4. We do have some nice trails in the Grand Rapids area. However, like yours, they don’t go anywhere useful most of the time. They don’t run near my job or into the downtown area. So, I use them for recreation to stay away from motorized traffic, but for any commuting they are pretty much useless to me. It’s really too bad.

  5. No trails in Miami. There’s some talk about opening a couple, but that’s all it’s been so far, talk. In Miami Beach, some areas of the waterfront have a paved promenade that is usable by bikes, but then it ends abruptly and you’re forced back to the street. Mind you, there is a raised wooden promenade that extends the paved one for about two more miles, but it’s off-limits to bikes, even if it’s mostly unused by peds. Nope, the street or sidewalk for us in the Magic City.

  6. dukiebiddle says:

    I love rail trails like the one pictured above. Out of curiosity, does that one lead into downtown Chicago, or does it go from nowhere to nowhere? Rail trails can, under the right circumstances, be affordably converted into mixed use/bicycle commuter highways into the city. For better or for worse, the rail trails into my city have light rail trains built in the same footprint in the inlying suburbs, and then convert to bike trails leading deep into the exurbs. Unfortunately, that means no bike trails into the city itself, but they do allow bicycles onto the trains during all hours as a compromise. I just wish they could find a way to allow a 10 foot wide bicycle path parallel to the light rail tracks.

    • dottie says:

      The trail pictured is in a suburb that’s an hour away from Chicago by commuter train. The “suburbs” around Chicago extend very far, since the city’s so dense. 50 years ago it would have been considered the countryside. To answer your question: the trail goes from nowhere to nowhere. As far as I know, the trail does not even lead to the train station, and bikes are not allowed on trains during rush hour.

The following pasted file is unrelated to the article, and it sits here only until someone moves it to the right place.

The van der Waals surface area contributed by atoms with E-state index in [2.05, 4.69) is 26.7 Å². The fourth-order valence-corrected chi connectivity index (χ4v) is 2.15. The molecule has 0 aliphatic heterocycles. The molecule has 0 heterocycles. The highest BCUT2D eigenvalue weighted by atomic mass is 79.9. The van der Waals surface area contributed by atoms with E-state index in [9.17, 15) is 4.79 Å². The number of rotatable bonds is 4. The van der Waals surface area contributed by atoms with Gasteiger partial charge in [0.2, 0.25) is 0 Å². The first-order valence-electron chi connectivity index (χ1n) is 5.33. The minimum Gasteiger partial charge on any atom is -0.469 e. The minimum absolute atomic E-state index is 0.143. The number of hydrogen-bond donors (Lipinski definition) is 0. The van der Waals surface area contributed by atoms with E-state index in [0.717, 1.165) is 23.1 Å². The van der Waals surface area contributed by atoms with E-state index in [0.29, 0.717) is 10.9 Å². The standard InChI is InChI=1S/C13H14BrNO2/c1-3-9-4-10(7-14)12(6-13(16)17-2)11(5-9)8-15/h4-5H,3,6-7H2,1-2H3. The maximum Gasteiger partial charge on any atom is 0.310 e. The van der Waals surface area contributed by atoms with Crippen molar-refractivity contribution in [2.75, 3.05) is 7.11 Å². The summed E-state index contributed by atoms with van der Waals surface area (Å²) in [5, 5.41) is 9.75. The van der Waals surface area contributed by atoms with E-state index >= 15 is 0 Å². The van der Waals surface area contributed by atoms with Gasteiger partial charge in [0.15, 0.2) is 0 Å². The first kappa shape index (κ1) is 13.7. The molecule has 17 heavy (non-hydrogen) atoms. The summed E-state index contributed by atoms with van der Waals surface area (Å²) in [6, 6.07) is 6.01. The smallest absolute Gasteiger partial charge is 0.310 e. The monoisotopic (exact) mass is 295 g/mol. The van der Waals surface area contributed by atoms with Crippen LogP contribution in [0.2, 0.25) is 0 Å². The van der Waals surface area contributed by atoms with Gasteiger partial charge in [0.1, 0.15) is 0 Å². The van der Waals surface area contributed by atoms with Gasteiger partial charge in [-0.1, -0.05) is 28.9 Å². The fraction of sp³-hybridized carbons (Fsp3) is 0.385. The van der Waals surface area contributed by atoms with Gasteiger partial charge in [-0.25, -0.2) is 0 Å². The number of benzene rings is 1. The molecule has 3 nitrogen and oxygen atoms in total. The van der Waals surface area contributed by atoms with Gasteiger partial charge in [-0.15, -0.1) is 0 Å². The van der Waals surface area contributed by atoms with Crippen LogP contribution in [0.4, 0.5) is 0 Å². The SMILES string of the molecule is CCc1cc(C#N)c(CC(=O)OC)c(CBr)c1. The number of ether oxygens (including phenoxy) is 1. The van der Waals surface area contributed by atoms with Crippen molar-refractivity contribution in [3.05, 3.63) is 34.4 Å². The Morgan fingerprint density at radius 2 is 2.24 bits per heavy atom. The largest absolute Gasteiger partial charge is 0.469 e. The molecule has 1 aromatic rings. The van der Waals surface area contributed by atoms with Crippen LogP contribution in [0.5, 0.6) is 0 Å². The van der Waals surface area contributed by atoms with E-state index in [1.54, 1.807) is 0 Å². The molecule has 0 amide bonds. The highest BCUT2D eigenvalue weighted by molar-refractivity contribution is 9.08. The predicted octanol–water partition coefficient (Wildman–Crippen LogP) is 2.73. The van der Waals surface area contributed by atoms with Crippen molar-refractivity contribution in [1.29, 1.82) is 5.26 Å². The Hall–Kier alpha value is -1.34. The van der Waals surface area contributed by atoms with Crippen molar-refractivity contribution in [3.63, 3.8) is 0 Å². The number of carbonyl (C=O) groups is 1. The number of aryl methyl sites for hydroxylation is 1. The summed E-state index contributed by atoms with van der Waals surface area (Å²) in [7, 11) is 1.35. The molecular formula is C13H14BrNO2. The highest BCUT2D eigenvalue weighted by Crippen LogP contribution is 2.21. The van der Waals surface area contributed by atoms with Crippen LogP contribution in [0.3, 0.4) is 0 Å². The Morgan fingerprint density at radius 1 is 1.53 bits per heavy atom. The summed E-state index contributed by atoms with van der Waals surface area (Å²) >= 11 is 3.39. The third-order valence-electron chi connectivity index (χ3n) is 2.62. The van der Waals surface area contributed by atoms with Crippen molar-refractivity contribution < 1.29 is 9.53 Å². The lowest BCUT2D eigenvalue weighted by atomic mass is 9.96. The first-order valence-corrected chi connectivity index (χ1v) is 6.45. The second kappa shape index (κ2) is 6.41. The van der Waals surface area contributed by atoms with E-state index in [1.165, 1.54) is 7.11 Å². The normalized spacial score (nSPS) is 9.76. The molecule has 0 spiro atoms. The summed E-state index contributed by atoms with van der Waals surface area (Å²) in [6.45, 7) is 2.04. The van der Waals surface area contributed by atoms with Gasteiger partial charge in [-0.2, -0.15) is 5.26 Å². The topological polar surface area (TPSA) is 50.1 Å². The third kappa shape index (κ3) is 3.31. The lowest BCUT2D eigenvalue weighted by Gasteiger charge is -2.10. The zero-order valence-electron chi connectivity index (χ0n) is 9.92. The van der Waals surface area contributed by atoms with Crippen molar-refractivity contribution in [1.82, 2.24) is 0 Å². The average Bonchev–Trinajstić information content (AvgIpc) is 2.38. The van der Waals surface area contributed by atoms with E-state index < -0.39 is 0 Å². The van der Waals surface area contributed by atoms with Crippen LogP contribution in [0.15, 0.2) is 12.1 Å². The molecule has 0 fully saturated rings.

• Catherine says:

        Ah, I was about to say that that looks like the exurbs to me and an hour by commuter train would indicate that I got it right. That’s the trouble with talking city/urban/suburban/rural….everyone has a different take on it. I suspect the type of city one is used to influences this. Newer, more sprawling cities like LA, Houston, Phoenix etc are so low density that most of the “city” resemble the “suburbs” of older, denser cities (New York, Boston, San Francisco, Philadelphia etc). The “suburbs” of the sprawling cities look like the “exurbs” of the dense cities and I don’t think the sprawling cities have “exurbs”.

        An hour by commuter train (and the big highway and big empty semi-rural type land) is exurban to me :)

    • Melissa Hope S says:

      Actually, I think that it can Eventually lead to Chicago. I had a coworker that rode from my work to her place in Chicago. And I think most of it was on this trail. But I think it took many hours.

  7. As you probably know, this can be such a contentious topic – Mainly, because the extreme pro-VC activists believe that encouraging the government to make segregated cycling facilities will result in cyclists being forced to use only those facilities and not being allowed on the roads.